Allium album Spreng.
Allium triquetrum Sebast. & Mauri
Allium triquetrum pendulinum (Ten.) Regel
Nectaroscordum pendulinum (Ten.) Galasso & Banfi
Common Name: Italian Garlic
Allium pendulinum is a herbaceous, perennial plant producing two leaves up to 25cm long and a flowering scape 6 - 25cm tall from an underground bulb[
The plant is harvested from the wild for local use as a food.
There is currently insufficient information available to evaluate this species. The plant is classified as 'Data Deficient' in the IUCN Red List of Threatened Species(2013)[
Although no individual reports regarding this species have been seen, there have been cases of poisoning caused by the consumption, in large quantities and by some mammals, of certain members of this genus. Dogs seem to be particularly susceptible[
Mediterranean - France, Italy, Corsica, Sardinia, Sicily.
Shady damp locations and woods[
|Conservation Status||Data Deficient
Allium pendulinum is native to the Mediterranean region, with its hot, dry summers and cool, moist winters. It can tolerate winter temperatures dipping occasionally to between -5 and -10Â°c but, even in well-drained soils, can be killed by excessive wet. It generally does well outside the Mediterranean, so long as the winters are not too cold for it[
Prefers a sunny position in a light well-drained soil[
]. Succeeds in light shade, growing well in light woodland[
Closely related to Allium triquetrum[
] - although we have found no written records of its edibility, it can be used in all the same ways as Allium triquetrum[
The bulbs should be planted fairly deeply[
]. Most members of this genus are intolerant of competition from other growing plants[
Bulb - raw or cooked[
]. The bulbs are up to 10mm in diameter[
Leaves - raw or cooked[
Flowers - raw. Used as a garnish on salads.
Although no specific mention of medicinal uses has been seen for this species, members of this genus are in general very healthy additions to the diet. They contain sulphur compounds (which give them their onion flavour) and when added to the diet on a regular basis they help reduce blood cholesterol levels, act as a tonic to the digestive system and also tonify the circulatory system[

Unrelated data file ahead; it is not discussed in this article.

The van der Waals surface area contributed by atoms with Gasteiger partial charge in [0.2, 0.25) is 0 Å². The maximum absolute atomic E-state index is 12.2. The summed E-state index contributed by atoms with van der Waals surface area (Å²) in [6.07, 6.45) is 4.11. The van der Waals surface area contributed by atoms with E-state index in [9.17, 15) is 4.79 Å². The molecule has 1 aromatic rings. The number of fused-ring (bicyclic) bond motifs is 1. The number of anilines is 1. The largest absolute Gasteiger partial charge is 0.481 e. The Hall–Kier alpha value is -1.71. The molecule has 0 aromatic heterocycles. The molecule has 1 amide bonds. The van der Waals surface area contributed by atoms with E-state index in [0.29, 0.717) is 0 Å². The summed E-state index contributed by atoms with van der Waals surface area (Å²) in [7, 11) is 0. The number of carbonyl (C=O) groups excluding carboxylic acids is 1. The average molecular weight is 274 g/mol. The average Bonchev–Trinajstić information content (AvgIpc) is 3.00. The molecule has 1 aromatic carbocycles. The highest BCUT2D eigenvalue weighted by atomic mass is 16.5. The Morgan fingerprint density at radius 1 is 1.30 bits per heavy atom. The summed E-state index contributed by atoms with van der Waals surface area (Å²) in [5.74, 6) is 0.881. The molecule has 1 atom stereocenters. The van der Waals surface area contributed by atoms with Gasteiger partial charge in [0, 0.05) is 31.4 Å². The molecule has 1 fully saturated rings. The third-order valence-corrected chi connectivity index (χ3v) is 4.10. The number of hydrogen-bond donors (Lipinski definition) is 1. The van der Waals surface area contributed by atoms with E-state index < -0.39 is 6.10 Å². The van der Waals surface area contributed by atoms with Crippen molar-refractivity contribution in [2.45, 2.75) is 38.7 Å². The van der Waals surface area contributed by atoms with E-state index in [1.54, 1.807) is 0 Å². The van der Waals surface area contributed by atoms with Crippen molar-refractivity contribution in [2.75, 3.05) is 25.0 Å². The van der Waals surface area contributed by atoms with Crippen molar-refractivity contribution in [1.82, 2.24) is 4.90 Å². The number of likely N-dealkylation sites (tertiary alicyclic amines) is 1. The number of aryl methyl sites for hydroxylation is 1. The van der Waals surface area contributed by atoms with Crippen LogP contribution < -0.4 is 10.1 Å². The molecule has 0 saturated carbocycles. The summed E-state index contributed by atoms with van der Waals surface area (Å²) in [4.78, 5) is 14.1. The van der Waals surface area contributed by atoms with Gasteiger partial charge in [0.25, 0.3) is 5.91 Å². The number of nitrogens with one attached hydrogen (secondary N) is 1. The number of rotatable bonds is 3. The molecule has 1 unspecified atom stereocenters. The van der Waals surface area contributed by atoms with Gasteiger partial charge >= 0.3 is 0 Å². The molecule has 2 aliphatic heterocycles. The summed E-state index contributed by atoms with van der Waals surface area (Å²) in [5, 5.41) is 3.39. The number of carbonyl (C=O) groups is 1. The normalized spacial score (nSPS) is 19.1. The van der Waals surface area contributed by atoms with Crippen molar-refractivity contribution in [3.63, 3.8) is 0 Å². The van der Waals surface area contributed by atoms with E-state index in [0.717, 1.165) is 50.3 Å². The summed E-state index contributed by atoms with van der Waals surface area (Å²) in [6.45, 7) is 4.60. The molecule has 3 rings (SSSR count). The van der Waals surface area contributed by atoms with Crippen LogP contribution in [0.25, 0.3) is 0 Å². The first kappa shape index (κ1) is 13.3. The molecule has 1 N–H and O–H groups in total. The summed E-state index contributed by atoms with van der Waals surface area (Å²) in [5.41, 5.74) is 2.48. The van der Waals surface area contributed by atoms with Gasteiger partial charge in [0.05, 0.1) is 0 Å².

Allium species usually grow well with most plants, especially roses, carrots, beet and chamomile, but they inhibit the growth of legumes[
]. They are, in general, bad companions for alfalfa - each species negatively affecting the other[
Members of this genus are rarely if ever troubled by browsing deer[
Although no specific mention has been seen for this species, the juice of most species in this genus (especially those with a strong onion or garlic smell) can be used as a moth repellent[
The whole plant is said to repel insects and moles[
Seed - sow spring in a cold frame. Prick out the seedlings into individual pots when they are large enough to handle - if you want to produce clumps more quickly then put three plants in each pot. Grow them on in the greenhouse for at least their first winter and plant them out into their permanent positions in spring once they are growing vigorously and are large enough.
Division in spring. The plants divide successfully at any time in the growing season, pot up the divisions in a cold frame or greenhouse until they are growing well and then plant them out into their permanent positions.